The playing field ended two feet from the wall at the side of the gym opposite the bleachers.  At the start of the game, a student brought out a stepladder and the scorekeeper mounted it to sit on a small ledge ten feet above the floor.  He then marked the score with chalk and an eraser on a small blackboard.  At halftime the student brought the ladder for him and he got down to get a bag of popcorn he brought to the game.  He got back up on the ledge when play resumed but an errant ball headed his way, causing him to throw up his hands, along with the chalk, eraser and his popcorn.  The custodian tossed him the chalk and erasure, swept up the popcorn and headed for the trashcan.  The scorekeeper yelled, “Give that back!  The floor’s clean.”  The custodian turned to glare at him and, arms akimbo while holding the dustpan, gave him a I-may-look-like-a–fool-but-you’re-a-worse-one and tossed the popcorn in the trashcan.  The irate scorekeeper called for the ladder, got down and stomped off, thumbing his nose at the custodian.  They coaxed a younger kid to take his place and he seemed to mount the ladder with a certain amount of trepidation. 

            All of the fans, and especially ours, filled the small space with a deafening roar, constantly booing the referees with insinuating epitaphs such as, “You’re so crooked they’re going to have to use a corkscrew to get you into your grave!”

            The sports writer for the Ferdinand News described the rough and tumble of the game.  “Nearly all foul ball plays ended up on the floor and the game was not unlike a football meet.  The players couldn’t get out of each other’s way and, before the game was over, the referees called a total of 47 fouls, sending five players to the showers.”  The referees always called the foul on the defensive player, never charging on the offense, except when there occurred an oddity that has probably never happened elsewhere.  The sports writer continued, “Near the end of the game, one referee finally caught a boy charging but the other referee called it a foul on the boy in his way, so each was given a free throw and each charged with a personal foul.” 

            The sports writer summarized the game as a “heartbreaker” since Folsomville squeaked by with a score of 39 to 37, the only game our Crusaders lost by less than twenty points.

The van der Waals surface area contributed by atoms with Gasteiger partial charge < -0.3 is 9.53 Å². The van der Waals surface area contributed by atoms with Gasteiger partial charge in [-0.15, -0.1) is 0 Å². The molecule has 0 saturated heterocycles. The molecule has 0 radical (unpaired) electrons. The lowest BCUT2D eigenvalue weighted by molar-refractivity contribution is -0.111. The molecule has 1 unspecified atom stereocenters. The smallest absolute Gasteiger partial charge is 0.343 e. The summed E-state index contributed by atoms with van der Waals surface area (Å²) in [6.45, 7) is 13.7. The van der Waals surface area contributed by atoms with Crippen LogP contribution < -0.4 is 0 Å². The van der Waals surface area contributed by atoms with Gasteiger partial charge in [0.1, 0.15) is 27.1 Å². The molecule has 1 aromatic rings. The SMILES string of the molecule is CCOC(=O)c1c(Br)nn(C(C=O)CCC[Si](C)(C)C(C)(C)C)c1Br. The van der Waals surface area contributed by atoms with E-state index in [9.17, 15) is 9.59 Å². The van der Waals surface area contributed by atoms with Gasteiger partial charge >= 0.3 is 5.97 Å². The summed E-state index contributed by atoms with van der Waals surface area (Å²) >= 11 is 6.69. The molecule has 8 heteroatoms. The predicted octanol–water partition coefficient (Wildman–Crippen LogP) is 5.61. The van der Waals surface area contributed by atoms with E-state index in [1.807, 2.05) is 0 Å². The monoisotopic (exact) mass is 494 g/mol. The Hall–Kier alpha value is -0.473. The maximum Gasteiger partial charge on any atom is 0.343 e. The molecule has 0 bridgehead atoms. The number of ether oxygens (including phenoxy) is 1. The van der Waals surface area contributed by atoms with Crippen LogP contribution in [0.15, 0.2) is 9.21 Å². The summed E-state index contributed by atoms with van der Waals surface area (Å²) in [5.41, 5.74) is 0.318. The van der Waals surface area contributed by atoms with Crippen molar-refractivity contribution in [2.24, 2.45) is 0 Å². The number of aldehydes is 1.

They offered no concessions but a hand printed sign said, “Stop at Mr. Leslie’s Grocery Store after the game for a cracker and slice of baloney sandwich for five cents and a Coke for ten cents.  Look for the U. S. Post Office sign as it is located in the back of the store.”  People in the area called Folsomville “Lick Skillet.”  At least we didn’t have to do that to get a snack. 

            Ferdinand got a gym two years later and I sat on the bench as a freshman but had high hopes that, with practice, I could gain a starting position.  Too cold to play outside, my fellow benchwarmers and I wanted access to the gym and thought that the janitor or somebody would let us in.  We banged on the doors and windows without success but then I noticed an unlocked window just under the roof near a downspout so I climbed the twenty feet to push the window open and squeezed inside to then let the others in at a front door.  

            Father David, the pastor who found out about everything, called home the next day to tell mom of my reckless behavior.  Mom put her hands to her sides and gave me a discouraged look.  “Father said breaking and entering is a felony but for my sake he isn’t going to press charges.  Why would you do something like that?  Basketball isn’t the most important thing in the world.”

            “It isn’t?”


            I didn’t try out for the basketball team the next year and turned my attention to baseball.  I served as batboy for our hometown Cardinals, who played teams from the area.  We especially wanted them to beat Jasper, a much larger town whose fans called us the Ferdinand Twinkies.  We hated their guts.  Having pitched ten scoreless innings, Nig Schriener, called that because of his dark complexion, knelt on one knee in the on-deck circle.  In his mid-forties and his last season, he looked plum tuckered as he leaned on the upright bat.  He spit tobacco juice in the direction of their pitcher.  “I’m tired of looking at that ugly bastard.”  He pointed his bat to center field and hit a home run to win the game.  Babe Ruth had nothing on this guy.

            Making the baseball team during my junior year in high school I sat on the bench but did get to play the day after the prom.  Most of us junior guys from town, a few country jacks and a bunch of seniors had an after the prom party at the St. Meinrad Conservation Club, just an open concrete building with a roof.  Two seniors had asked older brothers to get us three cases of beer and four guys agreed to drink only three each so they could get the rest of us home.  A few girls showed up but left early.  

            Several guys who had starting positions on the baseball team called in sick the next morning so the rest of us had to fill in at those positions for our game against the Cannelton Bulldogs.  Blurry eyed and weaving a bit, we looked forward to the last out that would end our misery.  We had only eight players so Dickie Lee, the water boy, had to play right field.  He had to borrow a glove from the other team and let one through his legs but managed to not fall down as he ran after it.